Are You Consistent In The Way You Present Your Business?


Tuesday, 7.33pm

Sheffield, U.K.

When you look at people who are successful, you will find that they aren’t the people who are motivated, but have consistency in their motivation. – Arsene Wenger

When I’m not sure what to think I go back to the words of people that have been consistent in their approach to their field.

I have made the mistake, perhaps, of reopening the social media floodgates. And stuff pours in, stuff that sounds good but which I’m not sure is worth remembering.

For example, one set of posts was all about how sales are important. Another talked about returns on invested capital. A third, well written piece, essentially said that of business was a game you’d have to keep all the pieces of the game in play.

So then I wonder, should I be trying to write like these writers. Is a short, punchy piece that is a list of short sentences the way to go? Or is it a longer piece that tells a story? Is there a “right” way to do this.

The obvious answer is that there isn’t. Warren Buffett, for example, writes a single letter a year to his sisters about what’s happened in the business. Others write powerful passages that tell a story and aim to provide “actionable” and “proven” approaches to the kinds of problems you will face. However they approach the topic, they show consistency in their approach.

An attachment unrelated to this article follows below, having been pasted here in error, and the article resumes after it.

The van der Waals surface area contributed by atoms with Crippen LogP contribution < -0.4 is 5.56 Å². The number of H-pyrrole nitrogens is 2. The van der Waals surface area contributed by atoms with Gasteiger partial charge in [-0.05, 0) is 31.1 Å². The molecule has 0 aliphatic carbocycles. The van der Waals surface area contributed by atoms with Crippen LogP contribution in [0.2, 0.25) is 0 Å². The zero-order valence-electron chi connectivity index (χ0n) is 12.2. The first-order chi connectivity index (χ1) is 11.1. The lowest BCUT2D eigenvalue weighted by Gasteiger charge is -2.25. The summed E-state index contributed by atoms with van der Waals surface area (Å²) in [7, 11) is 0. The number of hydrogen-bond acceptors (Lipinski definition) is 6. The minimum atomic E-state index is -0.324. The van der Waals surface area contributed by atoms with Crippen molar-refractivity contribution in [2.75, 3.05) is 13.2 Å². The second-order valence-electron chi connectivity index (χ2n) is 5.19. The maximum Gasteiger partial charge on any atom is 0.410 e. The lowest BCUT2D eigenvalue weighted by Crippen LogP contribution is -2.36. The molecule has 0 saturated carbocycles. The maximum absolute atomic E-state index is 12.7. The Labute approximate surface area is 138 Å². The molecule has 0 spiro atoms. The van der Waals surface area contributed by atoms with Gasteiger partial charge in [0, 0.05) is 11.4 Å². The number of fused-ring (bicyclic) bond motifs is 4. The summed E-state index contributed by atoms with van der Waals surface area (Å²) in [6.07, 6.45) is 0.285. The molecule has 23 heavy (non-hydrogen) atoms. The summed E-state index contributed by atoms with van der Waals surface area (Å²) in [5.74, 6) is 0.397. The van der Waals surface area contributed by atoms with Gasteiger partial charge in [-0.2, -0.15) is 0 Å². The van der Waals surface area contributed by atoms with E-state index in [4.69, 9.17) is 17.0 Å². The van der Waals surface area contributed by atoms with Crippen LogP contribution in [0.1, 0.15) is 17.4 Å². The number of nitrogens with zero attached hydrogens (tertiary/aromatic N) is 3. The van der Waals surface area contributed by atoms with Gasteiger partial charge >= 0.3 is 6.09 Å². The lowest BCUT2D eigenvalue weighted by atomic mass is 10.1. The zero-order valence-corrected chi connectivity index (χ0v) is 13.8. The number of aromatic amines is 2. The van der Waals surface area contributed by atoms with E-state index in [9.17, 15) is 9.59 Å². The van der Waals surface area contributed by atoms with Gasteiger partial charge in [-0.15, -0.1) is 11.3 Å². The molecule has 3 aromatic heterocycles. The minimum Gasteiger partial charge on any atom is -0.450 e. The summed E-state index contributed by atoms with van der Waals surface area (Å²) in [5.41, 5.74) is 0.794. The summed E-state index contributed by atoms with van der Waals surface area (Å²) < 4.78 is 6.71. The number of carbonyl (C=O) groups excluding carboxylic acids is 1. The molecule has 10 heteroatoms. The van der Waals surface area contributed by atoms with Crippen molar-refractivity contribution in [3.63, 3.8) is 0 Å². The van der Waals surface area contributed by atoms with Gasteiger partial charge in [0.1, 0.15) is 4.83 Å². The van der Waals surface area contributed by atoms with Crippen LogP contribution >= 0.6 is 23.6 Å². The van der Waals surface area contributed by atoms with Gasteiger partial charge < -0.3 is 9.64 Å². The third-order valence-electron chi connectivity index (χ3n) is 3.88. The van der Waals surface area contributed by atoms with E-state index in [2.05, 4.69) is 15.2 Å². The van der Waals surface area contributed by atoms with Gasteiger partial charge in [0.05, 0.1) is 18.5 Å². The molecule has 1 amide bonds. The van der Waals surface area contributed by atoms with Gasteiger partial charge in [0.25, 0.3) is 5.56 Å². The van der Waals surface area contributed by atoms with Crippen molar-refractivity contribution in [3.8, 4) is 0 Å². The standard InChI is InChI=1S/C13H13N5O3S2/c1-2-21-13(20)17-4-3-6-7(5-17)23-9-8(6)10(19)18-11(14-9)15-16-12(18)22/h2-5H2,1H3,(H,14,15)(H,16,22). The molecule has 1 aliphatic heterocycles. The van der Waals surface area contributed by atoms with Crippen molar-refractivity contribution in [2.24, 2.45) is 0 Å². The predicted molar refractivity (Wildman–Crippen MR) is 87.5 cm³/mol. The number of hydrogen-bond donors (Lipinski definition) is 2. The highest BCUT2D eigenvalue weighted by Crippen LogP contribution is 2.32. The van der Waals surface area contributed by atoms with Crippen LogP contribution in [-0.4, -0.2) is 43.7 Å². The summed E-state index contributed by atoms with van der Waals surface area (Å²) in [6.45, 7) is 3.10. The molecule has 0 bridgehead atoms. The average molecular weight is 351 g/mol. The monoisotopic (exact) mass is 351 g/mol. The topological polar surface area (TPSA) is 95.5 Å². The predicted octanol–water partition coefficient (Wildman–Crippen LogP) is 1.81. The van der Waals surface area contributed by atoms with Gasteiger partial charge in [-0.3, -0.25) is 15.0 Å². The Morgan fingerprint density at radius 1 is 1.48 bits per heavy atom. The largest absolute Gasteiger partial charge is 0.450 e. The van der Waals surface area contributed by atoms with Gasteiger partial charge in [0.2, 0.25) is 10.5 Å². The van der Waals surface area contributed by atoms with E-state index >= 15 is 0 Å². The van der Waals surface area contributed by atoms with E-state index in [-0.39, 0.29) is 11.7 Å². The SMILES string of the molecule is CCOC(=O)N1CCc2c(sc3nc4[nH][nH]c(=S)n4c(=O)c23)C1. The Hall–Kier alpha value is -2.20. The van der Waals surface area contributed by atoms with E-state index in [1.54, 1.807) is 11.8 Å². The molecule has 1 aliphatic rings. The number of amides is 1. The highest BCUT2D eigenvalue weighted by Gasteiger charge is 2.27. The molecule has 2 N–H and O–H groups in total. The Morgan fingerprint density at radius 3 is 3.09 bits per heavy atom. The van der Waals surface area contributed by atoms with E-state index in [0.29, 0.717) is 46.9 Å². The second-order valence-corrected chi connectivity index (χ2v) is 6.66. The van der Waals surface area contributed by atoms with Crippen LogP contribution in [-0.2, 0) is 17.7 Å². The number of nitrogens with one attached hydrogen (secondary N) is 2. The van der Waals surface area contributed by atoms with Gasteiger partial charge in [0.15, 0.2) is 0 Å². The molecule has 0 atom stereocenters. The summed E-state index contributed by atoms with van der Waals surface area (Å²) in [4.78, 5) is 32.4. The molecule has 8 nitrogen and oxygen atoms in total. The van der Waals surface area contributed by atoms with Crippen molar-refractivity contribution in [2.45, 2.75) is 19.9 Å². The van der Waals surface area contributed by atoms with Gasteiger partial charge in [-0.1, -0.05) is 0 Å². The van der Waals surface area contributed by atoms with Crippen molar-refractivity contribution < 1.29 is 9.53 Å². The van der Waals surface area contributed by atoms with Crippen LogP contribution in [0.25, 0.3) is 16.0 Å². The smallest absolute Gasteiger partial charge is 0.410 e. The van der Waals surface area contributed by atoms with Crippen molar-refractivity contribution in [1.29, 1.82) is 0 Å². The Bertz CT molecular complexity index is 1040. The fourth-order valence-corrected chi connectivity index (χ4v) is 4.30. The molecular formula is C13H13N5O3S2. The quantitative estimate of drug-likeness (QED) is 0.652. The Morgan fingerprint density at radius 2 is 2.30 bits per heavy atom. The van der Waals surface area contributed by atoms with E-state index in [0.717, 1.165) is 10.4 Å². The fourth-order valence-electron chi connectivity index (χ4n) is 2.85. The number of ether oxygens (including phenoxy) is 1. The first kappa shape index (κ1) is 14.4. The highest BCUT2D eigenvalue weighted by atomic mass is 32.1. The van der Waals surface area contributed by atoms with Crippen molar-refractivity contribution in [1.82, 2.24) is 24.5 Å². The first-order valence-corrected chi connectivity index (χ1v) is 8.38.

One of the things I’m trying to do is figure out what my kind of consistency looks like. It’s not in the graphics and the look – given my interest in hand-drawn images and a forty-year old approach to text processing. It’s not in a persuasive story or emotive message. It’s a sense-making approach that uses models a lot.

For example, I’ve been working on building knowledge graphs recently and the extract below is from one of the papers I’ve been reading.


This gets across the dilemma I’ve hinted at so far. If you want to acquire knowledge you have to understand that knowledge can range from natural science to storytelling. Knowledge in the natural sciences has to meet the test of public repeatability so it meets a high standard of truth. Stories, at the other extreme, may only be plausible. And plausibility is a weak thing – it’s not enough to rely on. If you rely on things that are plausible you end up joining mobs storming buildings. Not always, but that seems to be the end result all too often.

Life’s too short to believe in stories. But if you’re going to tell one for your business, make sure it’s one that you can live.


Karthik Suresh

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